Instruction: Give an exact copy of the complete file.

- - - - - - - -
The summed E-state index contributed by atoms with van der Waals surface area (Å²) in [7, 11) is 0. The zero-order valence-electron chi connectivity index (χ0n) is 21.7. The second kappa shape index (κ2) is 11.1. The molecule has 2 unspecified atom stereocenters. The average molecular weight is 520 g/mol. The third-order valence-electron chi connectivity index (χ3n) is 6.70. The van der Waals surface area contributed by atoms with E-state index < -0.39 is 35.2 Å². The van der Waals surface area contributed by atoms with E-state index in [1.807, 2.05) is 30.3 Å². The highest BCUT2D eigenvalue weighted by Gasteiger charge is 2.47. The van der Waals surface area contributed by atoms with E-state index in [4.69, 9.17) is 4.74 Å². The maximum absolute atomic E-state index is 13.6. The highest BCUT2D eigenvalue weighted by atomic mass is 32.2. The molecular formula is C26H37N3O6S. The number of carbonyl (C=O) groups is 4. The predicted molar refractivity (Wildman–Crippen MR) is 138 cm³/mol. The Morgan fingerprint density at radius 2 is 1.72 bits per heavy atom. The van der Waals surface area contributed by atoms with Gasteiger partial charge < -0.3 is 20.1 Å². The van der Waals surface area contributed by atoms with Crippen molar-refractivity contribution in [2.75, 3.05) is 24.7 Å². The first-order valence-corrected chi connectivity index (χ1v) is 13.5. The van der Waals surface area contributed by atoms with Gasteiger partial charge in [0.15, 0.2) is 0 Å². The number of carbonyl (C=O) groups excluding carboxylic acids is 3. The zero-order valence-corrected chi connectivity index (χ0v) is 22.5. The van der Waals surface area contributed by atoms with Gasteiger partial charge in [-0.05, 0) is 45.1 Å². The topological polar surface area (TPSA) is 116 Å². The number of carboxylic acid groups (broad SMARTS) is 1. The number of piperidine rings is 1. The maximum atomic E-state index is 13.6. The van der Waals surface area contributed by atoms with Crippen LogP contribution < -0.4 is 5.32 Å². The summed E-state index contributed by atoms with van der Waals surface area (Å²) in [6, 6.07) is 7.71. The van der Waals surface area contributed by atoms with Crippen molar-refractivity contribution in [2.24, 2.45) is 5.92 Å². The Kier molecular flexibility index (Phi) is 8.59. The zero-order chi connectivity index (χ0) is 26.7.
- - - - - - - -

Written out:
The summed E-state index contributed by atoms with van der Waals surface area (Å²) in [7, 11) is 0. The zero-order valence-electron chi connectivity index (χ0n) is 21.7. The second kappa shape index (κ2) is 11.1. The molecule has 2 unspecified atom stereocenters. The average molecular weight is 520 g/mol. The third-order valence-electron chi connectivity index (χ3n) is 6.70. The van der Waals surface area contributed by atoms with E-state index < -0.39 is 35.2 Å². The van der Waals surface area contributed by atoms with E-state index in [1.807, 2.05) is 30.3 Å². The highest BCUT2D eigenvalue weighted by Gasteiger charge is 2.47. The van der Waals surface area contributed by atoms with E-state index in [4.69, 9.17) is 4.74 Å². The maximum absolute atomic E-state index is 13.6. The highest BCUT2D eigenvalue weighted by atomic mass is 32.2. The molecular formula is C26H37N3O6S. The number of carbonyl (C=O) groups is 4. The predicted molar refractivity (Wildman–Crippen MR) is 138 cm³/mol. The Morgan fingerprint density at radius 2 is 1.72 bits per heavy atom. The van der Waals surface area contributed by atoms with Gasteiger partial charge < -0.3 is 20.1 Å². The van der Waals surface area contributed by atoms with Crippen molar-refractivity contribution in [2.75, 3.05) is 24.7 Å². The first-order valence-corrected chi connectivity index (χ1v) is 13.5. The van der Waals surface area contributed by atoms with Gasteiger partial charge in [0.15, 0.2) is 0 Å². The number of carbonyl (C=O) groups excluding carboxylic acids is 3. The zero-order valence-corrected chi connectivity index (χ0v) is 22.5. The van der Waals surface area contributed by atoms with Gasteiger partial charge in [-0.05, 0) is 45.1 Å². The topological polar surface area (TPSA) is 116 Å². The number of carboxylic acid groups (broad SMARTS) is 1. The number of piperidine rings is 1. The maximum atomic E-state index is 13.6. The van der Waals surface area contributed by atoms with Crippen LogP contribution < -0.4 is 5.32 Å². The summed E-state index contributed by atoms with van der Waals surface area (Å²) in [6, 6.07) is 7.71. The van der Waals surface area contributed by atoms with Crippen molar-refractivity contribution in [2.24, 2.45) is 5.92 Å². The Kier molecular flexibility index (Phi) is 8.59. The zero-order chi connectivity index (χ0) is 26.7.